OK, so now we understand a little bit about why women are attracted to primary care, but that doesn’t really help with the shortage in other specialities, so really, it is because of women, isn’t it? Nope. According the 2016 GMC publication The state of Medical Education and Practice in the UK, there was an increase in the number of GP’s on the register between 2011 and 2015 of just 2%. This is compared with an increase in other specialities of 8% over the same time-frame. If that figure is broken down further, we can see that there was an increase in emergency medicine of 22% and general surgery of 7%. And there is still a shortage of GP’s, which is acknowledged as an increasingly complex and challenging specialty. So really, there is a shortage across the medical profession despite the increase of women, certainly not because of them.

So, to the second point. Ask any doctor in the NHS and they will probably tell you that the status of medicine is not what it used to be. Being a doctor nowadays doesn’t come with the perks and benefits in social standing of days gone by and many believe that is partly due to the increasing feminisation of the profession. Certainly the two things appear to have happened simultaneously. But correlation is not causation.

In 2006, the British Medical Association launched a longitudinal study looking at what drives people to enter medicine and what they then go on to do. One of the data sets they gathered was concerned with the differences between genders in motivations to study medicine. For men, status and financial gain were in the middle of the list, but these same motivators were at the bottom for women. Can we therefore establish that the lack of desire for status and money among the increasingly female workforce has caused the collapse of both of these things within the medical profession? I suspect you probably know the answer by now, but humour me anyway as we take a closer look at the history of regulation of the medical profession. The GMC was established in 1858 and until its big reform in the 1970’s, it was the embodiment of self-regulation. This was a model that allowed doctors to decide what was best for patients and they would exercise disciplinary powers in cases of criminal behaviour or poor professional conduct. At that time, the council was made up of Royal Colleges and leading university lecturers and these were predominantly males. This all changed in the late nineties/early noughties when the biggest shake up in the history of the GMC took place. In light of the serious failings at Bristol Royal Infirmary and the Harold Shipman case, it became clear that the GMC could not be governed by insiders and medical colleagues alone and in 2003, the percentage of lay council members increased to 40% (this is now 50%) from having been just one or two. Furthermore, the election process was changed so that medical professionals could no longer vote each other in to be members of the council and in 2012, revalidation was introduced. Whether you love it or loathe it, medicine has become a more tightly regulated and accountable profession where doctors are no longer seen as moral and ethical compasses or totally infallible.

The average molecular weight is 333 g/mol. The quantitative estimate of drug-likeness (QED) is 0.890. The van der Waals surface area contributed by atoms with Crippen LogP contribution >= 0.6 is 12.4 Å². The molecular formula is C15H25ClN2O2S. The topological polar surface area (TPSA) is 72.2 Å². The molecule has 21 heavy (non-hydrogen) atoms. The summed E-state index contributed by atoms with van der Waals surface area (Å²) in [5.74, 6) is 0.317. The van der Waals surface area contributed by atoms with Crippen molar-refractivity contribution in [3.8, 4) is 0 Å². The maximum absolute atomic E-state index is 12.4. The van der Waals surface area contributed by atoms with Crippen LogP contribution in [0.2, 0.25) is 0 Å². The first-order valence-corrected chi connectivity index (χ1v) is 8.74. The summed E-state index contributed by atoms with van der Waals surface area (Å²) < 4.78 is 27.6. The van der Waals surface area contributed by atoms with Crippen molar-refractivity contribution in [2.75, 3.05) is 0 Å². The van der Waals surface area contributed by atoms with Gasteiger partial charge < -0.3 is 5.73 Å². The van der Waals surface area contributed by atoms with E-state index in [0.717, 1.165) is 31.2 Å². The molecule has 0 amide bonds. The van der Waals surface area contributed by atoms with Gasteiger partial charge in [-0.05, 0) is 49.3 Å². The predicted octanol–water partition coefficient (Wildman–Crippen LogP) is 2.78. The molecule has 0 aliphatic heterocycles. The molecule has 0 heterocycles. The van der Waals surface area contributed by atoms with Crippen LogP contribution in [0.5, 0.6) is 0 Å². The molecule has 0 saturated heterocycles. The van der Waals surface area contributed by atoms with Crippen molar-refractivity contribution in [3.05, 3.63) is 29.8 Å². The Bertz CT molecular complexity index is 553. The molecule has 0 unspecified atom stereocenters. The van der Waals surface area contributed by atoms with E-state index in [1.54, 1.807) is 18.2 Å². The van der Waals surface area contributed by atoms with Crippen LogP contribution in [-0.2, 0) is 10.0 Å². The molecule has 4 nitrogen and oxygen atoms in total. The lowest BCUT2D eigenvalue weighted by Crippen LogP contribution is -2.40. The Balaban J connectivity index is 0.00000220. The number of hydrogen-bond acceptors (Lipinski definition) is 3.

So, what’s this got to do with women? Absolutely nothing. The continued tightening of regulation has been ongoing since the 1970’s and this means that medics as a group no longer wield the independent power they once did. At the same time, the changing regulation and structure has opened the doors for women and therefore the medical landscape has evolved. The decline in power and status and the increasing numbers of women in the profession are certainly correlated, but there is little or no causation to be found. Black’s statement appears to say far more about how she perceives the influential power of men, or perhaps lack of power of women, than it does about any objective evidence.

The fact is, women cannot be blamed for the changes in the medical profession or the broader healthcare landscape, but neither are they independent of it. Complex challenges rarely have simple solutions and never have a single cause. Think broadly. Peek under the bikini.